Design Patterns: Observer Pattern

These notes were adapted from various readings detailed in the References section.


The Observer Pattern defines a one-to-many dependency between objects so that when one object changes state, all of its dependents are notified and updated automatically.

Suppose we are tasked with building the next generation internet-based weather monitoring station. It’s 2020, we have to put everything up on the cloud, right?

The specific requirements for the monitor is that system should be able to track the current conditions, mainly: temperature, humidity, and barometric pressure.

You have decided that a WeatherData object should exist and that it should somehow know how to communicate with the weather station via a pull mechanism. So, we get the data by making requests from the weather station.

We work to define the WeatherData interface like so:

class WeatherData {
    public getTemperature { ... }
    public getHumidity() { ... }
    public getPressure() { ... }
    public measurementsChanged() { ... }
}

There are a variety of displays in which we want to read data acquired byWeatherData . These displays all serve a different purpose in that they provide 3 separate views:

  1. Current Conditions Display
  2. Statistics Display
  3. Forecast Display

Our job is to implement measurementsChanged so that it updates the three displays for current conditions, weather statistics, and the forecast. It is called any time new weather measurement data is available.

Here is our first pass at an implementation:

class WeatherData {
    ...
    
    public measurementsChanged() {
        const temp = getTemperature();
        const humidity = getHumidity();
        const pressure = getPressure();
        
        currentConditionsDisplay.update(temp, humidity, pressure);
        statisticsDisplay.update(temp, humidity, pressure);
        forecastDisplay.update(temp, humidity, pressure);
    }
}

We fail to realize that the WeatherData must be expandable and resilient to changing requirements. What if there are new displays interested in the weather data provided by WeatherData? What if displays are removed?

The update calls are effectively hardcoded. This makes it difficult to add, or remove other display elements without being forced to make changes to the program.

One thing we both notice is that each display shares some common interface in that the update method is available. Let’s figure out how to encapsulate those update calls.

We can use the observer pattern.

The observer pattern is made up of publishers, and subscribers. Sometimes we can refer to publishers as the subject and the subscribers as the observers. The subject will know who the observers are at any instance, and push updates to them when some event happens.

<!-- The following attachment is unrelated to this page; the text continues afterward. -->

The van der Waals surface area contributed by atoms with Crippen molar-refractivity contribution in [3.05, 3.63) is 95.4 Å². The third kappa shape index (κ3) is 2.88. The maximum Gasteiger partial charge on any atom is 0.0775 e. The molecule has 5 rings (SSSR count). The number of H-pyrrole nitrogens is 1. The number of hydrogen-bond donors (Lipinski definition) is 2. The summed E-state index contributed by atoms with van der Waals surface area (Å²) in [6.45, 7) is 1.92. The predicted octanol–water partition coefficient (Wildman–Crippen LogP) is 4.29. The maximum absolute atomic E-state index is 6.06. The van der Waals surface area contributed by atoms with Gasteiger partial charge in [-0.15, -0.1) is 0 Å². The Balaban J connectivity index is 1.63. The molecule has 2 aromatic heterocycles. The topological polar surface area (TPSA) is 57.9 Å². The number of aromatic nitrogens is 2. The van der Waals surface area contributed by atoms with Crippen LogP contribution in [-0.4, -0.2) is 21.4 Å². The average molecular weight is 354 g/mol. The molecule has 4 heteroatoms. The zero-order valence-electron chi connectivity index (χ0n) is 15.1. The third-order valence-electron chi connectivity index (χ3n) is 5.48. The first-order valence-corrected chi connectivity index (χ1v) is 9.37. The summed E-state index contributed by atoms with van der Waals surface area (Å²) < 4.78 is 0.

We can model this type of architecture like so:

interface Subject {
    registerObserver();
    removeObserver();
    notifyObservers();
}

interface Observer {
    update();
}

class ConcreteSubject implements Subject {
    public registerObserver() { ... }
    public removeObserver() { ... }
    public notifyObservers() { ... }
    
    public getState() { ... }
    public setState() { ... }
}

class ConcreteObserver implements Observer {
    public update() { ... }
    
    // ... other methods
}

We can see that an Observer should implement an update method in which the Subject should be aware of in order to push its updates to. The subject should implement methods that can manage a list of Observers so that it can send out its updates to the observers as needed. This is whatregisterObserver, removeObserver and notifyObservers all implement.

The observer pattern allows for loose coupling for objects interested in receiving messages from another (subject) in a one-to-many relational manner.

Now, let’s reshape our WeatherData system to fit this type of pattern.

interface DisplayElement {
    display();
}

class WeatherData implements Subject {
    private observers = [];
    
    public registerObserver() { ... }
    public removeObserver() { ... }
    public notifyObservers() { ... }
    
    public getTemperature { ... }
    public getHumidity() { ... }
    public getPressure() { ... }
    
    public measurementsChanged() {
        ... // To implement
    }
}

class CurrentConditionsDisplay implements Observer, DisplayElement {
    public update() { ... }
    public display() { ... }
}

class StatisticsDisplay implements Observer, DisplayElement {
    public update() { ... }
    public display() { ... }
}

class ForecastDisplayimplements Observer, DisplayElement {
    public update() { ... }
    public display() { ... }
}

class ThirdPartyDisplay implements Observer, DisplayElement {
    public update() { ... }
    public display() { ... }
}

WeatherData can maintain an internal array of observers where registerObserver can add a display into the list. removeObserver will remove the display from this list, and notifyObservers can iterate through the list by calling the update method of the subscribed display.

When WeatherData has received new data, it can now push that new state to all registered observers by iterating through them within notifyObservers. We can simply just call measurementsChanged internally for this.

In addition to all this, we can also decide how we want to set the state of the observer through other custom implementations.

References

  • Head First Design Patterns - Eric Freeman & Elisabeth Freeman - https://www.oreilly.com/library/view/head-first-design/0596007124/